Voergaard Castle is open to the public and houses a significant art collection. Voergaard's recorded history goes back to 1481. At the outbreak of the Count's Feud it was owned by Stygge Krumpen, Bishop of Børglum, taken by Skipper Clement's army of peasants and then, after the Reformation, confiscated by the Crown in 1536. In 1578, King Frederick II ceded the property to Karen Krabbe in exchange for Nygaard, an estate located between Vejle and Kolding. Krabbe's daughter, Ingeborg Skeel, took over the property from her mother and carried out an expansion which was completed in 1588.
Over the following two centuries, Voergaard changed hands many times. Much of the land was sold. In 1872 it was purchased by Peder Brønnum Scavenius, a politician and land owner, who re-acquired much of the land which had previously been sold. At the time of his death in 1914, the estate covered 1,944.4 ha of land, making it one of the largest in Denmark at the time. The next owner was his son, Erik Scavenius, Danish Prime Minister during World War II, who owned Voergaard from 1914 to 1945.
In 1955 Voergaard was acquired by Ejnar Oberbech-Clausen, a Dane who had lived in France since 1906 where he had become a count through his marriage with Marie Henriette Chenu-Lafitte, the widow of his former employer, and an Imperial Count in the Holy Roman Empire. Chenu-Lafitte was the daughter of Jules-Émile Péan, one of the great French surgeons of the 19th century, and owned an extensive art collection which originated both from her father and deceased husband. The art collection contains works attributed to Francisco Goya, Peter Paul Rubens, Raphael, El Greco, Watteau and Frans Hals.
The couple owned several châteaus in the area around Bordeaux but after his wife's death, in an air raid in 1941, Oberbech-Clausen moved to Paris and later decided to return to his native Denmark. He acquired Voergaard and, with approval from the French state, brought 12 train cars of art with him back to Denmark. He undertook a comprehensive and costly restoration of the castle which went on for several years. After his death in 1963, the castle and collections were passed to a foundation and opened to the public.
Voergaard is a two-winged, L-shaped castle built in red brick in the Renaissance style. The east wing is flanked by two octagonal corner towers and penetrated by a gateway. Its sandstone portal was a gift from King Frederick II and originally created for Frederiksborg Castle.References:
The Old Town Hall of Wrocław is one of the main landmarks of the city. The Old Town Hall's long history reflects developments that have taken place in the city since its initial construction. The town hall serves the city of Wroclaw and is used for civic and cultural events such as concerts held in its Great Hall. In addition, it houses a museum and a basement restaurant.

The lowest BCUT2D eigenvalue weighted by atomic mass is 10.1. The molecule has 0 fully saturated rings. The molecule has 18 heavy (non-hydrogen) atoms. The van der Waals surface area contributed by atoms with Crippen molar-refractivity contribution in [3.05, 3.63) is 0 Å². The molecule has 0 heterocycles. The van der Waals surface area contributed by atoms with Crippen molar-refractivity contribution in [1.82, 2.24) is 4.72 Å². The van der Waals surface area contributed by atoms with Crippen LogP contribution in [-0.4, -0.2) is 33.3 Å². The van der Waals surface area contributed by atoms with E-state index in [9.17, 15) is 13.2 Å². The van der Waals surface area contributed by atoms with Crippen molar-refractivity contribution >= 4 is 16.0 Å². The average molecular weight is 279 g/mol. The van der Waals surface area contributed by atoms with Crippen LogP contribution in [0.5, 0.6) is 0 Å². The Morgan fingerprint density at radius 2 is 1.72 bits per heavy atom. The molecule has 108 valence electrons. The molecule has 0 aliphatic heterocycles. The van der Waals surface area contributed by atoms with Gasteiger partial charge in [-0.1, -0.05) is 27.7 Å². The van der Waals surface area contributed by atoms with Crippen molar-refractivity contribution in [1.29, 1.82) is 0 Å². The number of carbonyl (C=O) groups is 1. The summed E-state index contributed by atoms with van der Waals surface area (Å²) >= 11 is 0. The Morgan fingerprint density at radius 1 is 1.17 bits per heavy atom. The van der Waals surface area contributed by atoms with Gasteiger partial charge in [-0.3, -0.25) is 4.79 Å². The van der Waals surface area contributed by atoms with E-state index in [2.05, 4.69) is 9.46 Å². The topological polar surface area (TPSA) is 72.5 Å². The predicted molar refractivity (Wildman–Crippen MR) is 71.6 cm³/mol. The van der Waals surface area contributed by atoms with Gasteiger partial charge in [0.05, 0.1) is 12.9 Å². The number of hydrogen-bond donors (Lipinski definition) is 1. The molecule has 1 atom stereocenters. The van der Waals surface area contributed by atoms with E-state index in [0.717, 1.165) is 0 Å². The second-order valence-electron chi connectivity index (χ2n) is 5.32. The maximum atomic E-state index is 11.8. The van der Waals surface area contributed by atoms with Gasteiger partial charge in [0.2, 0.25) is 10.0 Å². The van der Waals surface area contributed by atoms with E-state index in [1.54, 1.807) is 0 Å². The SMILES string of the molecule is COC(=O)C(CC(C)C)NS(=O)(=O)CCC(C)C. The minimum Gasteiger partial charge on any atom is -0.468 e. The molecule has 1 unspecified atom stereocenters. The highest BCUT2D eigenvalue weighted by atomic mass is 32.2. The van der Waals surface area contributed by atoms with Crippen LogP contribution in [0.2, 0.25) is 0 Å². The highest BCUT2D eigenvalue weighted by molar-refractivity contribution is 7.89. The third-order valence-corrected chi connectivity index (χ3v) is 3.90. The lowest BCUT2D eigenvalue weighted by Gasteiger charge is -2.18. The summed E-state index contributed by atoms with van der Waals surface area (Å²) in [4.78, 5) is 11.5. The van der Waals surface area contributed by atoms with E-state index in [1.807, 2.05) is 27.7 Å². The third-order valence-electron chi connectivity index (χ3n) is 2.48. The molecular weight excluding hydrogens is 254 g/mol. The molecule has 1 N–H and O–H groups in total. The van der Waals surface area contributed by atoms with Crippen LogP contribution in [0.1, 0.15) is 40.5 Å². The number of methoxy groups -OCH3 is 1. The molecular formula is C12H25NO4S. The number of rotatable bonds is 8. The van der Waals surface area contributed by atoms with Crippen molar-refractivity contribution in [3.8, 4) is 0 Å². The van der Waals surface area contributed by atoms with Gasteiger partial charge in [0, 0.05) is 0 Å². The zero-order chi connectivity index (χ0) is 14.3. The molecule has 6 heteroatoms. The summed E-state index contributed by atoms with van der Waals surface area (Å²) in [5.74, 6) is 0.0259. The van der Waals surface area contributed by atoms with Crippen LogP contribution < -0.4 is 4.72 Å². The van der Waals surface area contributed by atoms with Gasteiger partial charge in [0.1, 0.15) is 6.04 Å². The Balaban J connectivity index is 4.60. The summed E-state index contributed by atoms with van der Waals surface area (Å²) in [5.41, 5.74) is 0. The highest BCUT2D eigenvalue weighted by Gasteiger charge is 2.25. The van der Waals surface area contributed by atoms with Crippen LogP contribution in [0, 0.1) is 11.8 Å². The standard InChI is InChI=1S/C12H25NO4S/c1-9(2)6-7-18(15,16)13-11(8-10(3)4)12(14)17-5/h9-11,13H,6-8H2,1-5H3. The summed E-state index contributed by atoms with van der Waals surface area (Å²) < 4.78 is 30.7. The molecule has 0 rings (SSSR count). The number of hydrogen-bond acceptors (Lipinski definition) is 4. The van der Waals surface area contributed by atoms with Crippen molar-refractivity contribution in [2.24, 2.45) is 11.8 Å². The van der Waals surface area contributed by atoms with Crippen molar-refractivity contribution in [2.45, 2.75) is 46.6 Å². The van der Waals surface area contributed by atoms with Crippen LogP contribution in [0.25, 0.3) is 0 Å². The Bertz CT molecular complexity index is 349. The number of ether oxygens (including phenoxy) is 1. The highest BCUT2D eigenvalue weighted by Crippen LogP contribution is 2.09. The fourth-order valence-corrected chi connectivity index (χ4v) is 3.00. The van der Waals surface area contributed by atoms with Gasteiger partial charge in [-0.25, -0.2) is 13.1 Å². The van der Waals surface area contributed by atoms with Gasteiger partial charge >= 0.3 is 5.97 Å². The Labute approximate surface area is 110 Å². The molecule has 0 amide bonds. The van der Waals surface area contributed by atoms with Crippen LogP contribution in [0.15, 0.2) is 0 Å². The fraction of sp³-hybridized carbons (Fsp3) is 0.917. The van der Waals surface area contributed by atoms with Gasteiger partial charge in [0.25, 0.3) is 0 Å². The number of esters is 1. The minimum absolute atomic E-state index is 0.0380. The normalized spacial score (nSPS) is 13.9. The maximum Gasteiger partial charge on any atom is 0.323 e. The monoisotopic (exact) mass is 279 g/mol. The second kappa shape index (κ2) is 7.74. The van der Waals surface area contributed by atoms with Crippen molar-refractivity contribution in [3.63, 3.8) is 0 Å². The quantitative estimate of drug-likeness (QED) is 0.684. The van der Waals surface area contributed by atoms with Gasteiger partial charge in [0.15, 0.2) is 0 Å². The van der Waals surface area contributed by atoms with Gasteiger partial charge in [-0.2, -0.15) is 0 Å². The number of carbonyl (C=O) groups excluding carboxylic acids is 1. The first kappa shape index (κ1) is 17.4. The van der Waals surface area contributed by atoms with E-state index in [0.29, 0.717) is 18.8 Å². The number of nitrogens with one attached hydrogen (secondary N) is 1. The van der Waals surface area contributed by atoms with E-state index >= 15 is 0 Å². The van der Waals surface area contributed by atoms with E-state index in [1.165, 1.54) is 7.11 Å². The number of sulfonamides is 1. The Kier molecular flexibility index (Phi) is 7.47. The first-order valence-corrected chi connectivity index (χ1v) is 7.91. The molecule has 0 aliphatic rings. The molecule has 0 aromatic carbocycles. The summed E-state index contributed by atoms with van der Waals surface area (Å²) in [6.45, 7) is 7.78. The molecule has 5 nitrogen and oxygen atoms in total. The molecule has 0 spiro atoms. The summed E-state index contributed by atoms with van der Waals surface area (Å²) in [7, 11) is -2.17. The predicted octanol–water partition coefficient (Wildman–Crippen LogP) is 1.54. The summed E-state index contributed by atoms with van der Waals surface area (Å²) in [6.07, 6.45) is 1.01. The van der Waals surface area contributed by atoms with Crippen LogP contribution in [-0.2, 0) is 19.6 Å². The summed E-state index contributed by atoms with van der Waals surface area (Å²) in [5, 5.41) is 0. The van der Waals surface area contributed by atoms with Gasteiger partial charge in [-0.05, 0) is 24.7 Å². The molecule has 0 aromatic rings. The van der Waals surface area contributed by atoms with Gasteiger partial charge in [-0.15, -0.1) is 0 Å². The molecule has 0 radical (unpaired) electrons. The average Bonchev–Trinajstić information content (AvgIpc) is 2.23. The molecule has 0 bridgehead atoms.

The town hall was developed over a period of about 250 years, from the end of 13th century to the middle of 16th century. The structure and floor plan changed over this extended period in response to the changing needs of the city. The exact date of the initial construction is not known. However, between 1299 and 1301 a single-storey structure with cellars and a tower called the consistory was built. The oldest parts of the current building, the Burghers’ Hall and the lower floors of the tower, may date to this time. In these early days the primary purpose of the building was trade rather than civic administration activities.
Between 1328 and 1333 an upper storey was added to include the Council room and the Aldermen’s room. Expansion continued during the 14th century with the addition of extra rooms, most notably the Court room. The building became a key location for the city’s commercial and administrative functions.
The 15th and 16th centuries were times of prosperity for Wroclaw as was reflected in the rapid development of the building during that period. The construction program gathered momentum, particularly from 1470 to 1510, when several rooms were added. The Burghers’ Hall was re-vaulted to take on its current shape, and the upper story began to take shape with the development of the Great Hall and the addition of the Treasury and Little Treasury.
Further innovations during the 16th century included the addition of the city’s Coat of arms (1536), and the rebuilding of the upper part of the tower (1558–59). This was the final stage of the main building program. By 1560, the major features of today’s Stray Rates were established.
The second half of the 17th century was a period of decline for the city, and this decline was reflected in the Stray Rates. Perhaps by way of compensation, efforts were made to enrich the interior decorations of the hall. In 1741, Wroclaw became a part of Prussia, and the power of the City diminished. Much of the Stray Rates was allocated to administering justice.
During the 19th century there were two major changes. The courts moved to a separate building, and the Rates became the site of the city council and supporting functions. There was also a major program of renovation because the building had been neglected and was covered with creeping vines. The town hall now has several en-Gothic features including some sculptural decoration from this period.
In the early years of the 20th century improvements continued with various repair work and the addition of the Little Bear statue in 1902. During the 1930s, the official role of the Rates was reduced and it was converted into a museum. By the end of World War II Town Hall suffered minor damage, such as aerial bomb pierced the roof (but not exploded) and some sculptural elements were lost. Restoration work began in the 1950s following a period of research, and this conservation effort continued throughout the 20th century. It included refurbishment of the clock on the east facade.